A maximum of 50 permits will be allowed each day for long-distance hikers and horseback riders starting at or near the Mexican border. This limit will naturally spread start days. When days fill up, you’re encouraged to still follow your dreams to hike the PCT – but please do so at less popular times and locations. Consider an alternative thru-hike: perhaps starting elsewhere and then flipping around to complete the trail in a unique way.
Crest Runner Program
Starting this year, two Leave No Trace specialists will provide information about minimizing the impact of travel and camping on the first 100 miles of the PCT from the Mexican border to Warner Springs during peak visitor use times. They will assist with monitoring visitor impacts to campsites, water sources, and riparian areas.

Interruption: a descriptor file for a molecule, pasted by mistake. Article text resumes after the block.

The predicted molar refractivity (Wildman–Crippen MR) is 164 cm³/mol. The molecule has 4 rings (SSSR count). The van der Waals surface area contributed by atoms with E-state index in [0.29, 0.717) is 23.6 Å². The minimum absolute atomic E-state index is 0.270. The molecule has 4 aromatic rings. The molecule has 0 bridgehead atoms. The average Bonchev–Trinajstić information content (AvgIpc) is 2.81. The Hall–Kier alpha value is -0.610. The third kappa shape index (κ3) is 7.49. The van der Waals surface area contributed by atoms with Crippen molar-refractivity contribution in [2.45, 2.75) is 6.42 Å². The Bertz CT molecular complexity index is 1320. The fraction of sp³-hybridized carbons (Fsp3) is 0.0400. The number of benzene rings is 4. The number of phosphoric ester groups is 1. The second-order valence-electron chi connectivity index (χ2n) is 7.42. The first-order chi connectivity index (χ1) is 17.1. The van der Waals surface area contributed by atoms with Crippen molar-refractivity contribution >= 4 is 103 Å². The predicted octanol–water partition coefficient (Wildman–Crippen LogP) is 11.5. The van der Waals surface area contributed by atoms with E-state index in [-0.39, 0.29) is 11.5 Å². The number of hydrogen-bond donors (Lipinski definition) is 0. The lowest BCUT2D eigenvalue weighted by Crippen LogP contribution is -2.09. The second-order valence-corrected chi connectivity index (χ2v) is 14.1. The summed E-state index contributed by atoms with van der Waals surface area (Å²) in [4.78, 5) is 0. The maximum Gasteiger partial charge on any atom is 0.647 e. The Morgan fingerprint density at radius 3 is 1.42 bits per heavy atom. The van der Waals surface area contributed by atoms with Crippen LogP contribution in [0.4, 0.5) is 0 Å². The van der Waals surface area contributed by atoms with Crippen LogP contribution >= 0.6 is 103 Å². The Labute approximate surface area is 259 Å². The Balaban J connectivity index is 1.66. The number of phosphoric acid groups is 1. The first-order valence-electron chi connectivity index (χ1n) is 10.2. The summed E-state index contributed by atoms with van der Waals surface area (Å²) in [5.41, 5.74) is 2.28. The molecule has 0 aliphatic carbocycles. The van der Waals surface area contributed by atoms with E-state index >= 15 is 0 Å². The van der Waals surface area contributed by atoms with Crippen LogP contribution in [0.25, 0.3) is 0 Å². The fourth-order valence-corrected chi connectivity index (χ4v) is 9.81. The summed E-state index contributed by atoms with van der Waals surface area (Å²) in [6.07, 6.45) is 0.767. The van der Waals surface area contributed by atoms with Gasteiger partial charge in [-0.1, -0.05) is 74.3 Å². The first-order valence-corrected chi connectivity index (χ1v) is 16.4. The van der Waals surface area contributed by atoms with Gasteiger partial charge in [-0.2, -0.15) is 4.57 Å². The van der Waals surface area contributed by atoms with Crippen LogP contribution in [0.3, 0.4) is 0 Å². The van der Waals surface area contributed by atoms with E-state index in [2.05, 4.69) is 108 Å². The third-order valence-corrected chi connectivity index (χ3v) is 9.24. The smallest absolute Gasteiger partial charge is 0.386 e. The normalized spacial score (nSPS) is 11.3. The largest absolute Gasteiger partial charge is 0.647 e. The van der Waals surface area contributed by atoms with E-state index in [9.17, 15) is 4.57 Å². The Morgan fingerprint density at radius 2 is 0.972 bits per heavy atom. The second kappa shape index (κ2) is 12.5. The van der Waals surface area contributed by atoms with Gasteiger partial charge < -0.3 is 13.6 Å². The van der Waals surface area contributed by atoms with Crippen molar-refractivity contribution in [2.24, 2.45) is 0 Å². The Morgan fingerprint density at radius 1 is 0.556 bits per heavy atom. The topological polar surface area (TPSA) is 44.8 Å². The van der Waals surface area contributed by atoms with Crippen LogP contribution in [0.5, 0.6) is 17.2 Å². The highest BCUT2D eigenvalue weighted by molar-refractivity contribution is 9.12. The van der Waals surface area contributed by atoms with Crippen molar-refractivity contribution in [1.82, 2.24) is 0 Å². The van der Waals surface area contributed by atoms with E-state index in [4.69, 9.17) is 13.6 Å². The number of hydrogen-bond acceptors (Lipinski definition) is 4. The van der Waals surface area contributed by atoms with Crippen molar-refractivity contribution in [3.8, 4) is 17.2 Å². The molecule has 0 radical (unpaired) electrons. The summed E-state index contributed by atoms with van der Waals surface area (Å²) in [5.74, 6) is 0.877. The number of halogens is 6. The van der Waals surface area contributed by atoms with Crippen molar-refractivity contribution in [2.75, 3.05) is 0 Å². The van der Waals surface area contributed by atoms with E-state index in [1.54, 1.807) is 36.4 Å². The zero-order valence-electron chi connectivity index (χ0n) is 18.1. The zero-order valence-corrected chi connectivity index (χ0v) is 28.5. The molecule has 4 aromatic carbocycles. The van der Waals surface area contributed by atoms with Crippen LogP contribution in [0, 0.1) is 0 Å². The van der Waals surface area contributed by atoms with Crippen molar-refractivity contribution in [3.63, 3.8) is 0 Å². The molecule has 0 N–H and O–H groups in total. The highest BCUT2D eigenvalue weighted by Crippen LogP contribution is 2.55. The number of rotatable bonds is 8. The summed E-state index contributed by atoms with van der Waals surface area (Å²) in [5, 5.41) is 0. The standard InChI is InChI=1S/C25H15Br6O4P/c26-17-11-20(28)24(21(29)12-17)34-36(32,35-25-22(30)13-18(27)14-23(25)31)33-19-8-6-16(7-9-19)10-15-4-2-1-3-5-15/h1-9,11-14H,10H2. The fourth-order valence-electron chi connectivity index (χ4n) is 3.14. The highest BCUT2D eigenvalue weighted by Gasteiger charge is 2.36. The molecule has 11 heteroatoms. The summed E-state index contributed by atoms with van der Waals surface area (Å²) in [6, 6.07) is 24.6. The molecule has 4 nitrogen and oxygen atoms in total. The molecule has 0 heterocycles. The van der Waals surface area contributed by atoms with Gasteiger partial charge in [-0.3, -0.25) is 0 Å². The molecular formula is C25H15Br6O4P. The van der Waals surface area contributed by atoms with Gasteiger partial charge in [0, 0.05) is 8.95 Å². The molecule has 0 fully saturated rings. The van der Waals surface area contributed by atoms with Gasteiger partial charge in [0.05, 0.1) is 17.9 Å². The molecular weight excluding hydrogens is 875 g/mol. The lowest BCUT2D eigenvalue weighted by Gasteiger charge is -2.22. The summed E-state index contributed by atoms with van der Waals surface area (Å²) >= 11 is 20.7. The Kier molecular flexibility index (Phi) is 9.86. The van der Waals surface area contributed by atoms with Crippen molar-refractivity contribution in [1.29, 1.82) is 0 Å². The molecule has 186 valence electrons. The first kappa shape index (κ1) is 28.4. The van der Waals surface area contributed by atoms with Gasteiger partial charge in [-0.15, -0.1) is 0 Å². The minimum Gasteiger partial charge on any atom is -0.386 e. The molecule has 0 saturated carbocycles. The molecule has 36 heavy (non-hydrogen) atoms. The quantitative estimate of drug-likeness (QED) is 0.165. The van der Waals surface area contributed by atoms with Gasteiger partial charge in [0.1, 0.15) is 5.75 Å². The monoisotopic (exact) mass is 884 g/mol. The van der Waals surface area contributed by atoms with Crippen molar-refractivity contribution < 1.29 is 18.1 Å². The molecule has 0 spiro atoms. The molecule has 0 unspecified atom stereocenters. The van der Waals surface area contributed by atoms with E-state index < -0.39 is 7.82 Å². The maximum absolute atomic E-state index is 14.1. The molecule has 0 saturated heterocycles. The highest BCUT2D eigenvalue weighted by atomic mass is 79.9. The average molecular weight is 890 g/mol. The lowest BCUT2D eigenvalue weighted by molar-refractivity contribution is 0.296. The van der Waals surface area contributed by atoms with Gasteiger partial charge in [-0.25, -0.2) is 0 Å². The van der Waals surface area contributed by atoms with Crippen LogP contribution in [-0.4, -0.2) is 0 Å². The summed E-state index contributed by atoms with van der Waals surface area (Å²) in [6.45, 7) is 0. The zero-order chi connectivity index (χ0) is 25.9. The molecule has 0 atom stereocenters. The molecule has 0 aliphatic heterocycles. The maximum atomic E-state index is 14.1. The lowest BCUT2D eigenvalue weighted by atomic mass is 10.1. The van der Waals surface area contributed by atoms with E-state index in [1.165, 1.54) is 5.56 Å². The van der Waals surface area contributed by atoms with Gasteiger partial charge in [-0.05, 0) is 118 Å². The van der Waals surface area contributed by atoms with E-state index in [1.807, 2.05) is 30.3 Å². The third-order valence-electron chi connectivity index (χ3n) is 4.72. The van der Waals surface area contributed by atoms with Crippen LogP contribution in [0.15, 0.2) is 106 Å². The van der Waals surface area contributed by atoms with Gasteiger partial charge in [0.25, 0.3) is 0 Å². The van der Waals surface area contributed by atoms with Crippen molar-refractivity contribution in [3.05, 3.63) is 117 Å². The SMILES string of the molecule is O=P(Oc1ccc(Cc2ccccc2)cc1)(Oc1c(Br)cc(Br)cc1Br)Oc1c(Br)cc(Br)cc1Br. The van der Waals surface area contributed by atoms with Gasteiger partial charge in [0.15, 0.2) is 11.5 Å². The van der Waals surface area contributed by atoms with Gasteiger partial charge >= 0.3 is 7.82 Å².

Focus on trail maintenance
For the 2015 season, the Pacific Crest Trail Association will have a renewed focus on trail maintenance in Southern California. A new trail steward program, rolled out in October 2014, will improve monitoring of the PCT in southern California and result in more effective mitigation of trail user impacts. Want to help the PCT? Please sign up to become a trail steward. Additionally, a strong group of corps crew members will continue working in the region, focusing on major projects to build a more sustainable trail.
Southern terminus face lift
The monument at the southern terminus is getting significant restoration this winter and the plan is to recreate it as best we can to be an exact replica, but it’ll be cast with more solid materials so that it will be more resistant to weather.